Nichols first rented land, which took a few years to find. He also had his first child around the same time. “It was all kind of a blur back then,” he said.

The original plan was restaurant focused, but the pandemic had other ideas, so the emphasis shifted to a CSA, Community Supported Agriculture, which started with thirty families and quickly grew to 500. At first, he had two direct customers a week, which overnight became fifteen to twenty per day. His business is now 95 percent direct to consumer.

Rows of starts begin life inside the greenhouses at the center of the farm.

With a CSA, members are provided with vegetables all year long in exchange for an annual commitment. Members feel like part of the farm, celebrating and anguishing the successes and challenges of farming. Nichols considers his CSA families as his own, attending weddings and even providing members recipe ideas.

Stoneboat Farm uses trap cropping and predator attractant planting to deter bad bugs from gobbling up plants. Their pest control looks like rows of beautiful flowers instead of tanks of chemicals. They grow heirloom tomatoes, crossbreeding hybrids for the best flavor and texture, as well as beefsteak and cherry tomatoes. “We grow cherry tomatoes simply for the kids to pick for fun,” said Nichols.

Stoneboat Farm staff manage many breeds of flowers, which are all over the farm and act as natural pest control.

Quality is top of mind. Nichols keeps an eye on the prize. “Is it a good tomato? A good flavor? Can we transport easily?” he asks for each batch picked.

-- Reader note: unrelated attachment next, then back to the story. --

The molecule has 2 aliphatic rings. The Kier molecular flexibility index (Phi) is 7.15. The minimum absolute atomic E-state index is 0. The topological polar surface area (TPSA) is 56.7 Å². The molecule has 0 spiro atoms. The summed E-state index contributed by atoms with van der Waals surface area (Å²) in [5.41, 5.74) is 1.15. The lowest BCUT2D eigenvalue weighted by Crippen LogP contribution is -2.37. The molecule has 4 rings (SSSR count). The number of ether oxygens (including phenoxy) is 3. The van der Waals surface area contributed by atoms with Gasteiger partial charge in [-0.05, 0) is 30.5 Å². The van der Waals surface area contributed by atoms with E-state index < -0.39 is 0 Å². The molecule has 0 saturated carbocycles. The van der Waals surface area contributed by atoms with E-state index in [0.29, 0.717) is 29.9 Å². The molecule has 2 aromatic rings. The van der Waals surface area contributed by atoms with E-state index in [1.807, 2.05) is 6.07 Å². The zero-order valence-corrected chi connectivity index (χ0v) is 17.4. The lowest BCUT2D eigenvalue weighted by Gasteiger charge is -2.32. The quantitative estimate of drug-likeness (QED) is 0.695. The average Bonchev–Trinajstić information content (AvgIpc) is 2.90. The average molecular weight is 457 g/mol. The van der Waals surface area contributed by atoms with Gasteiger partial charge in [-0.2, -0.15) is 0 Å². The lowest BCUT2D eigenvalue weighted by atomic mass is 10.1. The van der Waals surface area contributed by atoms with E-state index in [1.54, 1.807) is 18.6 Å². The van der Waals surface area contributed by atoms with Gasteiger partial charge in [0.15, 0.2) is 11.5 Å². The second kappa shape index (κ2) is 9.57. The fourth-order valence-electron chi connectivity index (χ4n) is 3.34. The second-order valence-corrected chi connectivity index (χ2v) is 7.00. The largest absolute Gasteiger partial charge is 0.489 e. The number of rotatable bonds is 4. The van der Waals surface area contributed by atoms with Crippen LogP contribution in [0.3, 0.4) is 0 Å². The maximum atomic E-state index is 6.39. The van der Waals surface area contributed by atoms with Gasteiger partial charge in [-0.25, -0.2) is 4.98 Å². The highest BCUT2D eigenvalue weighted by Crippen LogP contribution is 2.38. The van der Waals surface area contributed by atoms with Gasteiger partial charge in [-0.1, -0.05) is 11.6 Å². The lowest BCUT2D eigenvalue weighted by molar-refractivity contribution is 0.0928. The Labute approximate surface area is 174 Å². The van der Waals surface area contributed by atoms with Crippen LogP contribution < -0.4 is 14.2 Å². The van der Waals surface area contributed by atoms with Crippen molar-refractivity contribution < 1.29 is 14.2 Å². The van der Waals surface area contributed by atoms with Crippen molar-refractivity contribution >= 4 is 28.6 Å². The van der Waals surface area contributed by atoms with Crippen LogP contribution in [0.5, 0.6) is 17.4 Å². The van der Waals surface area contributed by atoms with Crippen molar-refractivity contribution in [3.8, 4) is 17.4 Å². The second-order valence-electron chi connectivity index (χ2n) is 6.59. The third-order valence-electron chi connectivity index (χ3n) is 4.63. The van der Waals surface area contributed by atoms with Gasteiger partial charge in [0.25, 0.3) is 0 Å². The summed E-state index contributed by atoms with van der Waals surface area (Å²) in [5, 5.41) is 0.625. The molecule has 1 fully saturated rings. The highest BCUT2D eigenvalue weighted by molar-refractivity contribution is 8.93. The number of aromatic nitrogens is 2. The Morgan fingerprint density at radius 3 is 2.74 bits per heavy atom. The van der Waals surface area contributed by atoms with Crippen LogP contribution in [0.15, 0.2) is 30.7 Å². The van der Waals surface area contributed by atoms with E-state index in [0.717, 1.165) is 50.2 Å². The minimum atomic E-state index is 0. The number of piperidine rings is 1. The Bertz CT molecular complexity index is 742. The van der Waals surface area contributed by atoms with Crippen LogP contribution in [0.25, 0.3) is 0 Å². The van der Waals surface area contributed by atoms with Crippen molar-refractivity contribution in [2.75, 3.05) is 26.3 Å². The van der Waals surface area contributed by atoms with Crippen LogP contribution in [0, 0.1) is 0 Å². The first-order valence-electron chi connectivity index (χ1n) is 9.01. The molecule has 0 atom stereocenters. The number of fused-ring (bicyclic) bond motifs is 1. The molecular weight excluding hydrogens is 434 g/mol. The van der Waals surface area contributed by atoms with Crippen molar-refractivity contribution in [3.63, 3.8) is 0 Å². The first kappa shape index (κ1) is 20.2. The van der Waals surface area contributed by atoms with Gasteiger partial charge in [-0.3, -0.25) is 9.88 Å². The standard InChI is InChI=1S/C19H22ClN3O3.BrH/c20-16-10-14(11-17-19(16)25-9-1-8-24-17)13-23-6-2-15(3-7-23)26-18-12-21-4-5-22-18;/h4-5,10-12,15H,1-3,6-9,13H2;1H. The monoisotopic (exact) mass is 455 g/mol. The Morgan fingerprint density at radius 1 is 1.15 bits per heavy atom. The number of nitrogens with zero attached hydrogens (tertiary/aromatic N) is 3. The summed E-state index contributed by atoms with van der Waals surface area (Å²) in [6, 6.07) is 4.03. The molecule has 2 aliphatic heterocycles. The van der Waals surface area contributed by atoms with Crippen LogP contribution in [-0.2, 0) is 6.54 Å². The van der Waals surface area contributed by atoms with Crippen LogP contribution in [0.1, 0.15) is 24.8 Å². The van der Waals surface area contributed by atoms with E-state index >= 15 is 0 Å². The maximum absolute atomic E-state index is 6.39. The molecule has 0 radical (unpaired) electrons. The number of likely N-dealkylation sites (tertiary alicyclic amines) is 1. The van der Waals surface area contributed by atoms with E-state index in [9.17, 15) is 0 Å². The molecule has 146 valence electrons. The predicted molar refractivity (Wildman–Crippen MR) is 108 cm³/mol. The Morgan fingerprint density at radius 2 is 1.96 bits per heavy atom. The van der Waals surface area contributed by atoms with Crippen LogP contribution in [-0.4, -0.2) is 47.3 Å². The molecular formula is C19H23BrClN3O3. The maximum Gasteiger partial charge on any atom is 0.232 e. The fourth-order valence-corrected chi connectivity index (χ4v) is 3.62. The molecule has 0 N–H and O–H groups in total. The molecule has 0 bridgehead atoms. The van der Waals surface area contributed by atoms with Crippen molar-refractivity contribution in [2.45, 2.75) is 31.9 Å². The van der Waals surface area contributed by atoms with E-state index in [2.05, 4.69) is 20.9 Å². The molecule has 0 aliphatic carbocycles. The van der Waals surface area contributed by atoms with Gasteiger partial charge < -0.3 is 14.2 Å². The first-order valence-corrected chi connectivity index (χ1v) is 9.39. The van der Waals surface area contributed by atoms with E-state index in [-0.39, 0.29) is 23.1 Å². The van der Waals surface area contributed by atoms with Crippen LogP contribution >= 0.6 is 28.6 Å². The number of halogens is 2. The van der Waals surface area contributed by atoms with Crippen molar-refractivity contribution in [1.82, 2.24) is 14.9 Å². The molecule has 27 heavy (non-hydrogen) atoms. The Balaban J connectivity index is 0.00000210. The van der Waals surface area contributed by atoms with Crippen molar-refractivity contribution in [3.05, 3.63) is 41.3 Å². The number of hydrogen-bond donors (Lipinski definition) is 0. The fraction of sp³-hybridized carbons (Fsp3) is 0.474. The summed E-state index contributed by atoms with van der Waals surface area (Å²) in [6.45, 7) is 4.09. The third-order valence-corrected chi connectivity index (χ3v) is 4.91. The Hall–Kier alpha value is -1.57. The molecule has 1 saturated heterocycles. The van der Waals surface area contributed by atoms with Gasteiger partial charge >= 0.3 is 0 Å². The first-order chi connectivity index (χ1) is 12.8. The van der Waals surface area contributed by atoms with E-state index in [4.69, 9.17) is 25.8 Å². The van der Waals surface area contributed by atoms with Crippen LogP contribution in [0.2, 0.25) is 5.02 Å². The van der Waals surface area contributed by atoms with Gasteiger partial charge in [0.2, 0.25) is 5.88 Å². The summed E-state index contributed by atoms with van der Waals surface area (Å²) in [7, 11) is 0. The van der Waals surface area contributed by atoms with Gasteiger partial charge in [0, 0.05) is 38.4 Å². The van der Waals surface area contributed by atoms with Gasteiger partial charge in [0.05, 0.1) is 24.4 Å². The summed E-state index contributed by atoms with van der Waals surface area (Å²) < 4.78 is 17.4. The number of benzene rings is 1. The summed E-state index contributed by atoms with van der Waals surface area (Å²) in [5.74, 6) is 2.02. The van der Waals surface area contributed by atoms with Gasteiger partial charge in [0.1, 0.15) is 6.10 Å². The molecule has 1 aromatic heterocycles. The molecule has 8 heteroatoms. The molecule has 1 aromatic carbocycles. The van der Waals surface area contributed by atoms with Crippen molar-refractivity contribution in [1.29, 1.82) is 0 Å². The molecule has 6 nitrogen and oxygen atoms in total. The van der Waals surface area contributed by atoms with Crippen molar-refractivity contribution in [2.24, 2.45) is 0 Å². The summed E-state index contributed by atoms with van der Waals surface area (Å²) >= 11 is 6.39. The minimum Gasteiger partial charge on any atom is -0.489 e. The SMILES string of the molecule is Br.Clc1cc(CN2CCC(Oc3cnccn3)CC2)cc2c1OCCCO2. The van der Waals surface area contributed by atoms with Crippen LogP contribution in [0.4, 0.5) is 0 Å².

His favorite thing about farming is to see the people come through and pick up the produce, and the long-term vision is to keep the land in productive farming. “It’s going to become more important to feed people from the land around us locally,” said Nichols, “I love doing the CSA. We’ll always have some form of it—it stabilized and sustained us through the pandemic, and we enjoyed that we could all stand outside and talk at a safe distance when people were so isolated.”

“It feels like a community,” said Nichols, “the CSA is giving to us, and we give to them.”

A tractor paired with this special attachment comes in handy for transplanting seedlings into the field.

Arianna Lockwood, executive chef at The Fireside in Portland, loves cooking with tomatoes. “Tomatoes are nostalgic; they remind me of home,” she said, “being able to watch the tomato seed grow and waiting for the colors to turn until the bright red appears, finally being rewarded when pulling the perfectly ripe tomato from the vine. For all my favorite moments and memories, there was probably a tomato present somewhere!” Check out Lockwood’s recipe for Oeuf Mayonnaise on Tomato Toast.

Another tomato on toast idea comes from Zupan’s Markets with a delicious Tomatoes, Peaches & Burrata on Toast recipe.

And for a great way to eat raw tomatoes, Nichols shares his gazpacho recipe.

What farm would be complete without a fluffy farm dog?
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1859 Oregon's Magazine